This time last year, at one of London’s many pub-room clubs, I saw John Kearns, during his set, read a rejection letter from a comedy agency. A Houses of Parliament tour guide by day, Kearns had been performing stand-up since 2006, but had yet to be snapped up by an all powerful management company, so turned his rejection into wonderfully droll pathos.
Today, the 26-year-old stand-up is one of the most talked about rising comedy talents on the circuit, having scooped Best Newcomer at the 2013 Foster’s Edinburgh Comedy Awards. His debut solo show ‘Sight Gags For Perverts’ played to packed crowds at the Edinburgh Fringe, with comedians (including Steve Coogan and John Bishop) flocking to see what all the fuss was about.
Wearing a pair of snaggly dentures, a tatty monk’s wig and an inflatable horse costume (deflated), Kearns mixes screechy self-loathing and absurdly funny non-sequiturs with a dollop of joyous, optimistic audience interaction. He’s an absurdist comedian, but there’s honesty and heart behind all his silliness.
How did you feel when they announced your name at the awards ceremony?
‘I was completely overwhelmed. It was just weird, being presented the prize by Steve Coogan, it was odd. You’re in this room of people whose names and faces you recognise, and then all of a sudden you’re standing two feet above them, with a microphone, and you’ve got to give a speech. And in the heat of the moment I told some people to fuck off [laughs].’
The teeth-wig combo has become your trademark. Where did the idea come from?
‘When I was growing up, my dad had things like those crap bald caps, or those Scottish hats with the ginger wigs. I like that idea of knowing you’re looking at someone recognisable, but they look ridiculous. And I think you can get away with anything if you’re acutely aware of what you’re doing. With Tommy Cooper, they say that he was so funny because the audience all knew he was in on the joke. He’s playing, it’s clowning. I can imagine some people saying about me, “He just put a wig on and some teeth in and he’s gone and won a fucking award?” But I hope it’s more that. It’s not like I’ve just fucking put them on!’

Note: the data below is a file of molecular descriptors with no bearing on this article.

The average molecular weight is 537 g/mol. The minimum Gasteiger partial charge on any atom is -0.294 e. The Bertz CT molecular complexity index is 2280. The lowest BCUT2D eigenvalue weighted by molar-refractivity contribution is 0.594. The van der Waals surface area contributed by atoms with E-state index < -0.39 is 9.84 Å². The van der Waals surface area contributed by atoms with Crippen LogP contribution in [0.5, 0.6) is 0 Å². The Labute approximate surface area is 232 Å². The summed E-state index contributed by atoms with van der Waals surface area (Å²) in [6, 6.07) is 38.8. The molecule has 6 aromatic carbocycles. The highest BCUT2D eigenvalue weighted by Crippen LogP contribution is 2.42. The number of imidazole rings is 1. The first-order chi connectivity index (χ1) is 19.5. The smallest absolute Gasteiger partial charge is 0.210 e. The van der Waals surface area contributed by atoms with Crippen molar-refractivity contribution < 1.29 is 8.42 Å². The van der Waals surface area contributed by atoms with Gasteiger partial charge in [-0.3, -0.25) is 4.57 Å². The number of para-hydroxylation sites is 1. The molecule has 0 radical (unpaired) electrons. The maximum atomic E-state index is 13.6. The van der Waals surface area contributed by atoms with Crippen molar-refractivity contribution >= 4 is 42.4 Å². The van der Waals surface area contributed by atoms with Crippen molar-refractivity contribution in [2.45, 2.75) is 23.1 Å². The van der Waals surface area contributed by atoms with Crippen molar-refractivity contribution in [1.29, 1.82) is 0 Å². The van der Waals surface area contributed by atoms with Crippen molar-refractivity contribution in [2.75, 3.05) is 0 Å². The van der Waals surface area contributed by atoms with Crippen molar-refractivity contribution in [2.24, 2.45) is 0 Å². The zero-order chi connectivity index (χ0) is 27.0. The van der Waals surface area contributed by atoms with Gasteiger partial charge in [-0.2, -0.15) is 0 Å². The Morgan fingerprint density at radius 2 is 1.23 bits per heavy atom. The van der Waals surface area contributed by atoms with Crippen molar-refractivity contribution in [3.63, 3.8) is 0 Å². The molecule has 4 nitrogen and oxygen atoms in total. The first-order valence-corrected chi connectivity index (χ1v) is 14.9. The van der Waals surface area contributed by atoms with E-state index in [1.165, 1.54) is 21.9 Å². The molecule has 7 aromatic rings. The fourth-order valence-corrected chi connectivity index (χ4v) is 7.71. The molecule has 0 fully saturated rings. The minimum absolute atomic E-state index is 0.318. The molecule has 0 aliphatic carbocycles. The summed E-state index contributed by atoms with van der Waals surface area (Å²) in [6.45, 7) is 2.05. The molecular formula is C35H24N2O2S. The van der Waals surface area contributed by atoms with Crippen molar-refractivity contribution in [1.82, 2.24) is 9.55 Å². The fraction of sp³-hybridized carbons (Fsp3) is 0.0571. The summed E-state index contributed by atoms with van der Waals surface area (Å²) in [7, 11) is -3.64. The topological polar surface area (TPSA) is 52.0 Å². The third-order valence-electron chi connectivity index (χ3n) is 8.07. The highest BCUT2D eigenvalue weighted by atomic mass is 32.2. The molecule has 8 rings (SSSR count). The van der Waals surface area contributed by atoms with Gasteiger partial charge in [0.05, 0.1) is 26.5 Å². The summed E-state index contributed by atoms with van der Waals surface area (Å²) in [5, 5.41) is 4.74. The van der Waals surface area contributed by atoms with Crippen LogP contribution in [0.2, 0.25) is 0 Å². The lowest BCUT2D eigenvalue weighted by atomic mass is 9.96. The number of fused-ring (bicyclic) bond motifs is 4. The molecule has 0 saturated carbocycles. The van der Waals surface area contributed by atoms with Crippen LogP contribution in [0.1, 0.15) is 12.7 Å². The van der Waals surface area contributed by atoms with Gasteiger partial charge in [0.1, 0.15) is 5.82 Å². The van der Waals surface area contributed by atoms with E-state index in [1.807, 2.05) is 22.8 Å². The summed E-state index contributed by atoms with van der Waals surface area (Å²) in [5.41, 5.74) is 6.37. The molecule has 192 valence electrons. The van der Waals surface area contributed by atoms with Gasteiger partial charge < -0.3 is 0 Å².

What about the voice – the high-pitched cockney twang – when did that come about?
‘People say comedy’s all about finding your comedic voice. Whereas I just found a voice, I just put on a voice. If you can’t find your comedic voice, just do a funny one. It paid off for me.’
In the show you talk about your dream of making a living from comedy. Is that now reality?
‘I never saw comedy as a living, ever. I couldn’t quite work out how you made a living from being a stand-up. But now I am. I don’t work at the Houses of Parliament any more; I took my chance to go, so I’ve had to learn completely new skills, like self-discipline and waking up. When you’re a comedian, your day doesn’t start till 7pm. What the fuck am I supposed to do until then?’
So, now that you’re an award-winner and a full-time comedian, is your onstage persona going to change?
‘The new material I’m working on is about how it’s almost like my bluff has been called. I’m saying, for comedic affect, that I’m trapped, that this wasn’t meant to happen. So next year’s show is going to be about how I’ve actually had to deal with it. At the moment it’s about flying, about learning how to do things again. I’m really interested in where I can go with it. But it might all change. This time last year my show was going to about the atomic bomb!’
You’ve signed with an agency now. What else has changed since the awards?
‘Well, I basically have meetings now. So that’s fun. Within the space of two months I’d met Vic and Bob, Steve Coogan, Harry Hill, and I’m supposed to act like that’s normal! It’s incredible.’
Apart from next year’s show, where do you want to take your comedy? Would you like to do more acting? Stick with stand-up? Get corporate gigs?
‘I actually would love to do one corporate gig, just to see what happens! No, basically I’d like to do everything: radio, acting, stand-up… I just want to work with the funniest people and the best people. If over the next five years I can work with the people that I find the funniest, whether that be Vic and Bob, or Pat Cahill, or the Weirdos group, then that’s great. Just working with the best people would make me happy.’
That’s a very charming ambition.
‘Yeah, it’s sweet, isn’t it? But, you know, it has to be paid. I need to live! Imagine if I just said, “Adverts, I’d love to do adverts.”’
What do you think the awards panel saw in your show?
‘Maybe it was the idea that it could slip, the controlled chaos. I’m my own sound man, so if the sound fucks up, the show is then a man trying to fix it. And with the audience interaction the joke was never on anyone in the crowd, it was always very much on me.
‘But I think the show has got heart, and that’s what I’m most proud of. You know with Gollum you sometimes fall in love with him a little bit? It’s a bit like that: I look ridiculous, I never explain why I’m wearing anything, my teeth are falling out, you can see my real hair under the wig – you think: why is all this happening? I like the idea that you’re trying to work it out, and then you see a flash where you realise it’s just a bloke in a wig.’
See John Kearns in London
At this semi-regular gig there's a mix of sketch, musical comics, character acts and straight stand-up, and the line-ups are generally great quality. October 9's bill features spots from Foster's Award-winner John Kearns, fast-paced gag-slinger Adam Hess, character comic Emma Sidi, Jo Jacobs and Mc Caroline Mabey.Read more